Scanning Probing Microscopy Industrial Associates Program Laboratory at the Arizona State University
Exploratorium 2002 Belize Bio-diversity Laboratory Visit.
Exploratorium CERN Anti-matter Decelerization Ring Robot Camera
Jet Propulsion Laboratories Deep Space Probe Network Robot Camera
Jet Propulsion Laboratories Marsyard Robot Camera
Goldstone Apple Valley Radio Telescope Robot Camera
AAEM TelePresence Microscopy Site Materials MicroCharacterization Collaboratory
PlanetFest 1997 Mars Pathfinder Landing
PlanetFest 1999 Mars Polar Lander
Telascience


Posted by Jay Cross at January 9, 2003 10:54 PM | TrackBack
Comments

Zope has been the most interesting content management tool around in the open source space. I have always been curious about elearning applications since the the heart of elearning is content management or rearranging various existing materials and new training around learning objectives. I didn't know there where examples of elearning Zope implementations. I'd just seen the newspaper publishers etc.

Please point to some Zope elearning examples as you describe.

Mark

Posted by: Mark Satterlee at January 10, 2003 12:50 PM

Mark, we looked at Zope's capabilities, not a functioning eLearning implementation. Hope I didn't mislead you there.

jay

Posted by: Jay at January 10, 2003 09:35 PM

Hi Jay...I've been using Zope for a while...it's a great product.

Recently, I've started using a content management system built on Zope/CMF. The product is Plone (www.plone.org)...it's somewhat mature, and does most of what we need for content management. Interestingly, a group has been started (www.eduzope.org) that will create a LCMS using Plone and Zope.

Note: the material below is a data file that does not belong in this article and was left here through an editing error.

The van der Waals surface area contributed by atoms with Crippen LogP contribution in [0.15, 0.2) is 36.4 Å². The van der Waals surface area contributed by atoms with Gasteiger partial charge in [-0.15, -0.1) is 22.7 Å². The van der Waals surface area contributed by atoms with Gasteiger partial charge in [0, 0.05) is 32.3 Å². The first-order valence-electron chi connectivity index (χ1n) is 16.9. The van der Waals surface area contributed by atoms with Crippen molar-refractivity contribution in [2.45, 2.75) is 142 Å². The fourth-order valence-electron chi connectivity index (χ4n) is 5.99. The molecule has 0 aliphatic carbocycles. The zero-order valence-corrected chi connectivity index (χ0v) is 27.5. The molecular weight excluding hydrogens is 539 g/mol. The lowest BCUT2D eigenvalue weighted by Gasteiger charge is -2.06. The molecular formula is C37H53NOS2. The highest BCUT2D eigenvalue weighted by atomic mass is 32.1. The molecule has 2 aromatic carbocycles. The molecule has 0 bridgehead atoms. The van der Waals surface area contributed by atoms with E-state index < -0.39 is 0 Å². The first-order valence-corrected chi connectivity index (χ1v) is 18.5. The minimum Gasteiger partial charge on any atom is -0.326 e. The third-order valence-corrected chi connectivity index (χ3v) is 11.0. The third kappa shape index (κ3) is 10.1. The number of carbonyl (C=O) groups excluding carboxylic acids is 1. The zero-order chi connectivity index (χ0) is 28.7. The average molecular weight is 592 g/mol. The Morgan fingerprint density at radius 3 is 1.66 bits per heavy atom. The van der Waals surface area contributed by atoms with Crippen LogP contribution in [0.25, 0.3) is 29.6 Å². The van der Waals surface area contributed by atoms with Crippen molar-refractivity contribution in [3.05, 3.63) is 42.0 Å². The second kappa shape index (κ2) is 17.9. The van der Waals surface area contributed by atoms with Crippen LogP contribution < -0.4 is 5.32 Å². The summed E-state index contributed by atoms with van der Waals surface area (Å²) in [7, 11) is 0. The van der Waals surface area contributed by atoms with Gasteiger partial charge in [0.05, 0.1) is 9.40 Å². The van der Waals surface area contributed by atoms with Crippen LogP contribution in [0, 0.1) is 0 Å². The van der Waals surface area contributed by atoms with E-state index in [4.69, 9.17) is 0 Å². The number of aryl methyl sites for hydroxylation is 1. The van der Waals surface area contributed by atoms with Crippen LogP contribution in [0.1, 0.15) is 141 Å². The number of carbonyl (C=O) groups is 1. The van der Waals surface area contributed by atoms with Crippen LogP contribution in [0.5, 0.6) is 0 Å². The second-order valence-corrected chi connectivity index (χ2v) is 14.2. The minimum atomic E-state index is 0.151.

With some effort, zope could easily become a tool to emulate capabilities of most LMS'...with better content management, better customization, and increased support from the open source movement.

If you don't mind, let me know how your experimentation goes with zope...perhaps their is opportunity for us to dialogue about Zope's (and open source in general) application to learning.

(As always, your on the front line Jay...:))
George

Posted by: George Siemens at January 13, 2003 08:12 AM

Zope is seemingly all over the place in education - but usually its work is invisible beneath the surface of the web (a good thing for a CMS framework!)

There are simple-ish websites such as ours (http://www.cetis.ac.uk) but also entire LMSs developed in Zope, such as the very interesting FLE3 Future Learning Environment (http://fle3.uiah.fi/) product from Finland.

I come from an EJB/Oracle/n-tier development background and I was impressed by just how quick and easy (=cheap) Zope is to develop for.

- S

Posted by: Scott Wilson at January 28, 2003 07:24 AM